Recommended Dining in Tokyo
This well-known establishment has become something
of a tourist landmark in Roppongi, probably because of its
fare and reasonable prices. Yakitori is the Japanese version
of the barbecue, with chicken, beef, pork or fish kebabs grilled
over oak coals, served with large bowls of crudité vegetables
like crisp raw cabbage, carrots and courgettes. Nanbantei offers
bargain lunch menus and specialities like namban-yaki (grilled
beef dipped in hot miso) and asapura-maki (green asparagus
wrapped in thinly sliced pork). Dinner only.
Tel: (0)3 402 0606
Enjoy sushi the traditional way at Fukuzushi,
which is rated one of Tokyo’s best sushi bars, albeit
also one of the most expensive. This busy bar does not take
guests can enjoy tea or cocktails while waiting for a
place at the sushi bar, which is made from a single piece of
About 30 items are made fresh at a time and arranged
on a marble slab to tempt diners. Part of the experience of
sushi is to enjoy
the interaction between the chefs and their customers.
5-7-8 Roppongi, Minato-Ku;
Tel: (0)3 402 4116
La Tour D’Argent
Decidedly opulent, the lavish La Tour D’Argent,
like its famous sister in Paris, sets the standard for
French haute cuisine.
The high standard of the food and décor
is only matched by the prices in this celebrated
situated in the
New Otani Hotel. The house speciality is the duck,
specially flown in daily from Brittany in France.
Other highlights on the
menu are pigeon and fricassee of lobster. It is
all prepared by chefs trained at the Paris restaurant
and an impressive wine
list accompanies the outstanding menu, which changes
seasonally. Closed Mondays. Dinner only. Reservations
essential and dress
code is jacket and tie.
Address: New Otani Hotel,
4-1 Kioi-cho, Chiyoda-ku;
Tel: (0)3 239 3111
What the Dickens?
Good old English steak and kidney pie in the
heart of Japan? Charles Dickens himself would feel at home
in Tokyo’s British
pub which serves up a variety of ales and
a down-to-earth atmosphere helped along with wooden beams,
sprung floors, hand-painted pub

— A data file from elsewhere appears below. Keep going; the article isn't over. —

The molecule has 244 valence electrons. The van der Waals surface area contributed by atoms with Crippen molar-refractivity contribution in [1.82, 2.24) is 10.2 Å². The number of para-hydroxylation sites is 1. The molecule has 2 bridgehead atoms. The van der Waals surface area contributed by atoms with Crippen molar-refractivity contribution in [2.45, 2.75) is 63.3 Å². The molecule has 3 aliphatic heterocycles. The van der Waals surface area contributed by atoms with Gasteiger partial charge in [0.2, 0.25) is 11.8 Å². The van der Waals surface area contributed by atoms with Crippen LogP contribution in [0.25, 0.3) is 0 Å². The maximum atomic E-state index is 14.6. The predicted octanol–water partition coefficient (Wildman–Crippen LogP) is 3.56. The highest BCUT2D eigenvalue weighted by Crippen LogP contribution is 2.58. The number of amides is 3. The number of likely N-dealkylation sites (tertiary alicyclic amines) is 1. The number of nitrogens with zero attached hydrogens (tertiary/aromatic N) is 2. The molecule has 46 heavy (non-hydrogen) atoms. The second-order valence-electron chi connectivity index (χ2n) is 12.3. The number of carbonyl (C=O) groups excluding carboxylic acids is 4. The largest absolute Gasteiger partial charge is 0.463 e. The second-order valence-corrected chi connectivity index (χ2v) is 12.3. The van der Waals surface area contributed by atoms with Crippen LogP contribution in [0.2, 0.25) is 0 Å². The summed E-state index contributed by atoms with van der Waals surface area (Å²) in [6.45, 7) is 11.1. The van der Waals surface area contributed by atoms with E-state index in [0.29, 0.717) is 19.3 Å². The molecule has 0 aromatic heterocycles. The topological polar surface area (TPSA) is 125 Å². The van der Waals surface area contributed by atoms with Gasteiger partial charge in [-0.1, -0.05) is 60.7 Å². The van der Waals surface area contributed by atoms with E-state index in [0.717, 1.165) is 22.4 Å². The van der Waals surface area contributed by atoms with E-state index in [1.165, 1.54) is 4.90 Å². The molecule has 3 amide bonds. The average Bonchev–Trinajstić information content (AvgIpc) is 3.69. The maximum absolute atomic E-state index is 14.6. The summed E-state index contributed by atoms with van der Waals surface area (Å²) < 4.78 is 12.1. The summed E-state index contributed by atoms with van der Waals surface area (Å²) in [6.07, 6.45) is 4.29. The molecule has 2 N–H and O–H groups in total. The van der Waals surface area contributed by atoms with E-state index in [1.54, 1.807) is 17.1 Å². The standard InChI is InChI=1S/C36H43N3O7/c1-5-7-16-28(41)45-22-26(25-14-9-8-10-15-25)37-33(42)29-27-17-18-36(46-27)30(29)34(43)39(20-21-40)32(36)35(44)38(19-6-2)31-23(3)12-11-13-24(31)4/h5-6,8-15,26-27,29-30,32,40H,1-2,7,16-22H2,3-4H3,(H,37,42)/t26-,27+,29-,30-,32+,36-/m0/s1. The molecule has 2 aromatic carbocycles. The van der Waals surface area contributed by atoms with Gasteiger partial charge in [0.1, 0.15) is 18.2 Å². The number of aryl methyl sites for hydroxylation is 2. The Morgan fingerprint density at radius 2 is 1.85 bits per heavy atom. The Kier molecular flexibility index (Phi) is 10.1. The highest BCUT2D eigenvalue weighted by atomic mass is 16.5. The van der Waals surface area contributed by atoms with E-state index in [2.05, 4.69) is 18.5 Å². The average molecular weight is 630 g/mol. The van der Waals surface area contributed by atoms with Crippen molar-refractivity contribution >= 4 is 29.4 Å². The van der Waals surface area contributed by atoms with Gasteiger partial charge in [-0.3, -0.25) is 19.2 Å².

signs and dried hops. What the Dickens? also
offers live music every night of the week. The menu is
reasonably priced and consists
of several traditional British favourites
as cottage pie, accompanied by heaps of potatoes and
vegetables. Closed Mondays.
Address: 4th Floor, Roob Building,
Tel: (0)3 780 2099
The casual Californian-style Farm Grill in Ginza
lures mainly foreigners with its tasty American
favourite dishes and a
you can drink’ special on soft
drinks and beer. Lunch and dinner buffets
are available. The à la carte
menu features popular platters like
Caesar salad and rotisserie chicken,
wide range of sandwiches and pastas
and some deliciously rich desserts.
to queue for a table. Dinner only.
2nd Floor, Gokan, Ginza 8-5 (near
Tel: (0)3 5568 6156
The twin restaurants of La Granata and Granata
Moderna are situated in the basement of
the Tokyo Broadcasting Systems
the Italian cuisine on offer
is top level. La Granata offers a traditional ambience with
check tablecloths and brickwork,
while Granata Moderna is elegantly
with mirrors and stained glass. Both offer
Address: TBS Garden building,
basement, 5-3-3 Akasaka;
Tel: (0)3 582 5891
This establishment offers the novel experience
of eating in a Japanese bathhouse.
The baths are gone, but the large building,
which now houses Maisen
restaurant, was converted from a sento (public bath) about
20 years ago.
The huge space makes
airy dining room where
discerning gourmets can enjoy a range of Japanese delights.
the house is Tonkatsu,
tender and crisp deep fried
Address: 4-8-5 Jingu-mae, Shibuya-ku
(near Omotesando station);
Tel: (0)3 470 0071
It may look unpretentious with its plastic sheeted
linen cloths, but the aromas
emanating from The Taj restaurant will soon
make you understand
why this remains one of Tokyo’s favourite
particularly favoured by the staff of the Indian Embassy.
The menu is divided into a tandoori and a
curry section, and
offers more than 40 dishes from every state in India.
1st Floor, Pagoda Building,
Tel: (0)3 586 6606
It is worth waiting in line to sample the fare
tonkatsu (deep fried pork) outlet. Waiters take orders
while patrons queue for a spot at the well-worn Formica-topped
the hustle and bustle of the dozens of busy cooks in action.
The reward is delectable treats like hirekatsu
pork) reishoki, or rosukatsu (loin cut), crunchy on the
outside and melt-in-the-mouth tender on the inside, or
perhaps a tasty
kushikatsu (skewered meat with onions). Tonki is closed
Tuesdays and the third Monday of every month.
The humble noodle is elevated to aristocratic
status at this establishment,
where waitresses in starched blue kimonos
hand out brocade bound menus featuring more than
dishes. The background
music is usually
to complement the handmade noodles that form the
base to each artistic dish. Patrons can watch noodles
made in the